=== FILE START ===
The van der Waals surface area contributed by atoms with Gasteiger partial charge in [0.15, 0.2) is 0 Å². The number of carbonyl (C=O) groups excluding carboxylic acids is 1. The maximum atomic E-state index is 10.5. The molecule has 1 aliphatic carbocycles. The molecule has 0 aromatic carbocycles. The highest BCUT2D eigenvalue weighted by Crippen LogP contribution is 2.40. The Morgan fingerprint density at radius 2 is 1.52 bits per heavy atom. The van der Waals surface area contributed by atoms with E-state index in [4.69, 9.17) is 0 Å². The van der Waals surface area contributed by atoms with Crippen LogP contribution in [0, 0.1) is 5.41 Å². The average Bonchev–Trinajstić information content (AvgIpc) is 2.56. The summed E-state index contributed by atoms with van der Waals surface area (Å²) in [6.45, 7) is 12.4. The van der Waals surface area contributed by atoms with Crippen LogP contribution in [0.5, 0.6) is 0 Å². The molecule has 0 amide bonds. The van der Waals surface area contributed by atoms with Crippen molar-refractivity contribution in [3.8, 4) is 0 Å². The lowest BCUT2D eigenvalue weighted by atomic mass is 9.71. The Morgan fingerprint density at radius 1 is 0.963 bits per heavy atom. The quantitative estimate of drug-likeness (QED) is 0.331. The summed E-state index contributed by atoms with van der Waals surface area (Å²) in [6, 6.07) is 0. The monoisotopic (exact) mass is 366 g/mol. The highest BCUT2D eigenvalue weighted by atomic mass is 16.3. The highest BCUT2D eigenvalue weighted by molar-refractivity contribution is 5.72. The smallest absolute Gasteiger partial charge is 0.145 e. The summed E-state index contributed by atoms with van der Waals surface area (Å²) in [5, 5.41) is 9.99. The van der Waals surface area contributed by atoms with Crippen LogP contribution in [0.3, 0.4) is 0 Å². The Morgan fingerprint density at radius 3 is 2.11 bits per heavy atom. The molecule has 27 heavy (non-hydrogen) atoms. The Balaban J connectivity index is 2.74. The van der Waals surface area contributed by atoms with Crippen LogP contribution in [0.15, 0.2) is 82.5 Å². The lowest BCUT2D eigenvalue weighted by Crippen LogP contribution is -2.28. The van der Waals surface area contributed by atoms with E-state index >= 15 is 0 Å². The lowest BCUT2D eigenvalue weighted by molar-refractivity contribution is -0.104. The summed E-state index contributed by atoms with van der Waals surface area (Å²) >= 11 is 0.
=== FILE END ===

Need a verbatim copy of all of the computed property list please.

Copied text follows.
The van der Waals surface area contributed by atoms with Gasteiger partial charge in [0.15, 0.2) is 0 Å². The number of carbonyl (C=O) groups excluding carboxylic acids is 1. The maximum atomic E-state index is 10.5. The molecule has 1 aliphatic carbocycles. The molecule has 0 aromatic carbocycles. The highest BCUT2D eigenvalue weighted by Crippen LogP contribution is 2.40. The Morgan fingerprint density at radius 2 is 1.52 bits per heavy atom. The van der Waals surface area contributed by atoms with E-state index in [4.69, 9.17) is 0 Å². The van der Waals surface area contributed by atoms with Crippen LogP contribution in [0, 0.1) is 5.41 Å². The average Bonchev–Trinajstić information content (AvgIpc) is 2.56. The summed E-state index contributed by atoms with van der Waals surface area (Å²) in [6.45, 7) is 12.4. The van der Waals surface area contributed by atoms with Crippen LogP contribution in [0.5, 0.6) is 0 Å². The molecule has 0 amide bonds. The van der Waals surface area contributed by atoms with Crippen molar-refractivity contribution in [3.8, 4) is 0 Å². The lowest BCUT2D eigenvalue weighted by atomic mass is 9.71. The Morgan fingerprint density at radius 1 is 0.963 bits per heavy atom. The quantitative estimate of drug-likeness (QED) is 0.331. The summed E-state index contributed by atoms with van der Waals surface area (Å²) in [6, 6.07) is 0. The monoisotopic (exact) mass is 366 g/mol. The highest BCUT2D eigenvalue weighted by atomic mass is 16.3. The highest BCUT2D eigenvalue weighted by molar-refractivity contribution is 5.72. The smallest absolute Gasteiger partial charge is 0.145 e. The summed E-state index contributed by atoms with van der Waals surface area (Å²) in [5, 5.41) is 9.99. The van der Waals surface area contributed by atoms with Crippen LogP contribution in [0.3, 0.4) is 0 Å². The Morgan fingerprint density at radius 3 is 2.11 bits per heavy atom. The molecule has 27 heavy (non-hydrogen) atoms. The Balaban J connectivity index is 2.74. The van der Waals surface area contributed by atoms with Crippen LogP contribution in [0.15, 0.2) is 82.5 Å². The lowest BCUT2D eigenvalue weighted by Crippen LogP contribution is -2.28. The van der Waals surface area contributed by atoms with E-state index >= 15 is 0 Å². The lowest BCUT2D eigenvalue weighted by molar-refractivity contribution is -0.104. The summed E-state index contributed by atoms with van der Waals surface area (Å²) >= 11 is 0.